JDM enthusiasts and vanners love Mitsubishi’s quirky Delica, a cabover van with off-road credentials and a right-hand-drive configuration. For those who are familiar with the van-tastic Delica, this is not just a 4WD-capable competition vehicle or weekend off-roader; it’s a daily driver and right at home on a long road trip. But in the state of Maine, the love for this minivan stops at the state line with the Bureau of Motor Vehicles.
With no prior notice, Maine officials recently set out a figurative “Delicas not welcome here” sign, notifying owners of the imported van that they have a limited amount of time to surrender their license plates and abstain from road driving. Apparently, the state’s bureau of motor vehicles has designated it as a minitruck, lumping it in with the off-road-only Japanese kei trucks; the head-scratching part is that Delicas are not similar to these boxy trucks at all.
Oregon-based Andy Lilienthal of Crankshaft Culture is one of the admins for the Mitsubishi Delica owners’ club on Facebook. One of the members of the group posted a letter sent to them by the Maine BMV, indicating the vehicle can’t be operated on public highways, stating the vans do not meet safety and emissions requirements. The recipient of the letter was given three weeks to turn in their plates, effectively making what was a road-worthy van an albatross.
As a result, some owners started selling their Delicas, feeling stuck.
Delicas are funky snub-nosed vehicles about the size of a Toyota Sienna. Still manufactured in China, the vans were launched in a much earlier form in 1968; by the fourth generation (1994-1996) it shared an engine and transmission with the Mitsubishi Pajero SUV. Per the U.S. 25-year rule, these imports from 1996 and before can be purchased for use on American roads.
According to the official site for the U.S. Congress, “the Imported Vehicle Safety Compliance Act of 1988 amends the National Traffic and Motor Vehicle Safety Act of 1966 to repeal the authority of the Secretary of Transportation (the Secretary) and the Secretary of the Treasury to permit the temporary importation of vehicles that do not conform to Federal safety standards.” In other words, imports that are more than 25 years old that weren’t originally sold to the U.S. market – which as of 2021 includes the Mitsubishi Lancer Evo IV, Nissan Skyline GT-R LM Limited, and more – are exempt from the standards imposed as a result of Ralph Nader’s
Unsafe At Any Speed campaign.
According to Part 1, Group 1, section 7 of the National Highway Traffic Safety Administration (NHTSA) Importation and Certification FAQ’s Directory, “a motor vehicle that is at least 25 years old can be lawfully imported into the U.S. without regard to whether it complies with all applicable FMVSS.”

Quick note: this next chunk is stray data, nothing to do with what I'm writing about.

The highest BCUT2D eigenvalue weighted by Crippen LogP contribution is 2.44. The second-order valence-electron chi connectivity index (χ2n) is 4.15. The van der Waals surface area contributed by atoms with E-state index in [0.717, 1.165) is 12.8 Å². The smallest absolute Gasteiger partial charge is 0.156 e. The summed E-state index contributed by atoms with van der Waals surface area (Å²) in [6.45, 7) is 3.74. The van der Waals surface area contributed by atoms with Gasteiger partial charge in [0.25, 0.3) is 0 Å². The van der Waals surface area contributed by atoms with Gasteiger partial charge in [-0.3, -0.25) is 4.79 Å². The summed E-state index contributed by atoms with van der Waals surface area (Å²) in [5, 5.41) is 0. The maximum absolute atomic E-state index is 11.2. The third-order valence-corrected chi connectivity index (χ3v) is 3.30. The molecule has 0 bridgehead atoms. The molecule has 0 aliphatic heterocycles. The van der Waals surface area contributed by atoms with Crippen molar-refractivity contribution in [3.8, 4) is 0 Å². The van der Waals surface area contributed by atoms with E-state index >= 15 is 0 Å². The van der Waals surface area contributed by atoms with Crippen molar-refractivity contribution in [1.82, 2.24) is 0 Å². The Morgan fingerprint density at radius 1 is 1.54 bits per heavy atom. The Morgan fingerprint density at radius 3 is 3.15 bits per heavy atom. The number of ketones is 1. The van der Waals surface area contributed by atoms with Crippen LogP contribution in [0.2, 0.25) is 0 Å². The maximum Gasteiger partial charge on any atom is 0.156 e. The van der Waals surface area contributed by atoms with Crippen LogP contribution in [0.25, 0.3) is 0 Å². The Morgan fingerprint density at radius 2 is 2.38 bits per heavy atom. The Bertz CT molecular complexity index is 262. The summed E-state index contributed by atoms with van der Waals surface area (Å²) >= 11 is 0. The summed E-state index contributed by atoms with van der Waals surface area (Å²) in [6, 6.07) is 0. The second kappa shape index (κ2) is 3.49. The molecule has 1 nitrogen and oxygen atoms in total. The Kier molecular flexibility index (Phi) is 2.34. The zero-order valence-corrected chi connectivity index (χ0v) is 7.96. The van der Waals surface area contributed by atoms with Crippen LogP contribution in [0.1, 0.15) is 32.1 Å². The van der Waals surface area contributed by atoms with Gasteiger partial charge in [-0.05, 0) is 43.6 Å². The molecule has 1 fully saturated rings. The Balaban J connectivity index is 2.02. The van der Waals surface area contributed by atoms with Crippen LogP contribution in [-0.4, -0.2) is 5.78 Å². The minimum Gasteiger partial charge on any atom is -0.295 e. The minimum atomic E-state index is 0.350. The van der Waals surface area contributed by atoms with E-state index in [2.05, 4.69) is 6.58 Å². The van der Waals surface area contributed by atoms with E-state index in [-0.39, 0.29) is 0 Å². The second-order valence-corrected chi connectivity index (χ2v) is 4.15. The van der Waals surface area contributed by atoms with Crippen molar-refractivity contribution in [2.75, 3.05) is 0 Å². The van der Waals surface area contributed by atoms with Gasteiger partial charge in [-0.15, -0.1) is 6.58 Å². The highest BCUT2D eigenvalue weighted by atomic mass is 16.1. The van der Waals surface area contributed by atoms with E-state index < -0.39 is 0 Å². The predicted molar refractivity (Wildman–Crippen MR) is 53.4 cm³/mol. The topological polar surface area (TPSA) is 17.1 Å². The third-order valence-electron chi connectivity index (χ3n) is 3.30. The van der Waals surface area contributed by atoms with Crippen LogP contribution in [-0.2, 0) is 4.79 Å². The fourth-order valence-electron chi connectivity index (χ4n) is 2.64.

If that’s the federal ruling, how can Maine decide separately to disallow the Delica?
Lilienthal, who is also a journalist, decided to dig a little further to find out what is going on with the Delica categorization. Sending a message off to Emily Cook, who works for the Secretary of State in Maine, Lilienthal asked for clarification. Cook told him the definition of an off-road vehicle in Maine is any vehicle that has a sticker from the manufacturer for federal and EPA standards.
“While the EPA and NHTSA allow these vehicles to be imported into the U.S., it is for off-road use only,” Cook wrote in her response to Lilienthal. “Maine considered these vehicles to be ATVs, and they may be used legally for off-road use only. See 29A section 354.”
The net result (as it stands currently) is that Maine residents can bring their Delica in for an inspection, but if the vehicle doesn’t have that sticker, you can’t register for plates. Because the Delica doesn’t have a sticker due to its import status, it’s considered an off-road vehicle, thus ineligible for road use.
“That brought me another question I had to ask her: there are likely hundreds – maybe even thousands – of vehicles registered in the state of Maine that have been imported under the 25-year-rule, and now they don’t comply. Can owners of any import expect this letter? Now we’re talking about the Nissan Skyline, Rolls Royce, Austin Healy Sprite, or the Delica-comparable Toyota Hiace.”
Cook replied, “Any vehicle found to be mistakenly registered would receive a similar letter to the ones sent out recently by the Bureau of Motor Vehicles.”
This could be a big deal for auto enthusiasts. If this becomes a trend, it’s plausible any bureau of motor vehicles could cut off registration for anything before 1998. And it begs the question: what’s next? Perhaps Grandpa’s newly-repainted 1957 Chevy Bel Air could be targeted, or any imported right-hand-drive vehicle. Delica owners want to know why a BMW Isetta can be registered, but a minivan of the same size as most other minivans on the road have to relinquish their plates.
Owners are still researching and looking for opportunities to speak with Maine officials about the letters in circulation from the BMV. They’ve mobilized the SEMA Action Network, requested documents through Maine’s Freedom of Access Act (FOAA), made calls, and written letters. For now, the fate of the Delica, and possibly other imports, remains unsure.
“Why did they pick on the Delica?” Lilienthal wants to know. “That’s a great question and one we’re all trying to figure out.”
If Maine can do it, so can other states. JDM enthusiasts, keep an eye on this development and we’ll keep you posted as more information becomes available.
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